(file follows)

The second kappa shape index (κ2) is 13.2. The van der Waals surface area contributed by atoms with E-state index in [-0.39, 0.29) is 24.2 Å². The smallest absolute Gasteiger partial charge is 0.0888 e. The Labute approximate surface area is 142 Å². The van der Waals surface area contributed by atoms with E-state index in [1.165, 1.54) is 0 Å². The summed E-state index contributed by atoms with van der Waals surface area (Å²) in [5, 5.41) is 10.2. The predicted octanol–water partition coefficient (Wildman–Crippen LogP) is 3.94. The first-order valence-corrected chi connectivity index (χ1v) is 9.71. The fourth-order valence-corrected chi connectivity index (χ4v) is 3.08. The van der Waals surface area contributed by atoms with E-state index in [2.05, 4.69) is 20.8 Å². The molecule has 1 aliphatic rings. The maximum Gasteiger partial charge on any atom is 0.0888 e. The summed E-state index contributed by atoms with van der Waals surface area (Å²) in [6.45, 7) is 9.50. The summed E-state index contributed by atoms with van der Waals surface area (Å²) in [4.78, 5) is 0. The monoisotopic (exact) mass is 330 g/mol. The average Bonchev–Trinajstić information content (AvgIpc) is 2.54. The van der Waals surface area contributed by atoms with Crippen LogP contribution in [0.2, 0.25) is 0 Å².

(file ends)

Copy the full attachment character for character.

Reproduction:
The second kappa shape index (κ2) is 13.2. The van der Waals surface area contributed by atoms with E-state index in [-0.39, 0.29) is 24.2 Å². The smallest absolute Gasteiger partial charge is 0.0888 e. The Labute approximate surface area is 142 Å². The van der Waals surface area contributed by atoms with E-state index in [1.165, 1.54) is 0 Å². The summed E-state index contributed by atoms with van der Waals surface area (Å²) in [5, 5.41) is 10.2. The predicted octanol–water partition coefficient (Wildman–Crippen LogP) is 3.94. The first-order valence-corrected chi connectivity index (χ1v) is 9.71. The fourth-order valence-corrected chi connectivity index (χ4v) is 3.08. The van der Waals surface area contributed by atoms with E-state index in [2.05, 4.69) is 20.8 Å². The molecule has 1 aliphatic rings. The maximum Gasteiger partial charge on any atom is 0.0888 e. The summed E-state index contributed by atoms with van der Waals surface area (Å²) in [6.45, 7) is 9.50. The summed E-state index contributed by atoms with van der Waals surface area (Å²) in [4.78, 5) is 0. The monoisotopic (exact) mass is 330 g/mol. The average Bonchev–Trinajstić information content (AvgIpc) is 2.54. The van der Waals surface area contributed by atoms with Crippen LogP contribution in [0.2, 0.25) is 0 Å².